1-micrometer DNA injection needle
TIMOTHY WARRINGTON, RESEARCH SCIENTIST AT FREDSENSE TECHNOLOGIES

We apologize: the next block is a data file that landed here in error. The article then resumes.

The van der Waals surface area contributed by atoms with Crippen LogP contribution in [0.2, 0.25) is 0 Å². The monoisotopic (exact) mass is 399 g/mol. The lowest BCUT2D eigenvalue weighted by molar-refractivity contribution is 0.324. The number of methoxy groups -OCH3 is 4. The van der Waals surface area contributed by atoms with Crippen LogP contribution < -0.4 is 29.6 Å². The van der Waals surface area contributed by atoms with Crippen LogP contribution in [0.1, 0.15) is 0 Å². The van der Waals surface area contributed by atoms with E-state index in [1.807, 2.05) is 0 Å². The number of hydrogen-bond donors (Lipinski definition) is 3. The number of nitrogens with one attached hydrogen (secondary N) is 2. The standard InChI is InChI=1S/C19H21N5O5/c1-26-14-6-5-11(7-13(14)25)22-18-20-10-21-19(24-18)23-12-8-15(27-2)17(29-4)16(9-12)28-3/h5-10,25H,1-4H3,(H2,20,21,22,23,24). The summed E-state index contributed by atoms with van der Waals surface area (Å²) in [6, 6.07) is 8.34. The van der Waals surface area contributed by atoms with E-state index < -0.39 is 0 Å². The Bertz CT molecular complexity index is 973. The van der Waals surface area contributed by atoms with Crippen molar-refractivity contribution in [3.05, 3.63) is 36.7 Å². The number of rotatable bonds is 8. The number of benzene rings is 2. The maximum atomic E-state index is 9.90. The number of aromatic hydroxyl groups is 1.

During my doctorate, I was breeding millimeter-long transgenic worms, barely visible to the naked eye, by sticking DNA into their gonads. We couldn’t find syringes small enough, so we had to make our own. First, we would heat a glass tube about a tenth of a millimeter thick and break it to make a needle. Then we’d snap off the sealed tip to make sure it was open for injections. The improvised instrument is very finicky to make, but it does its job really well.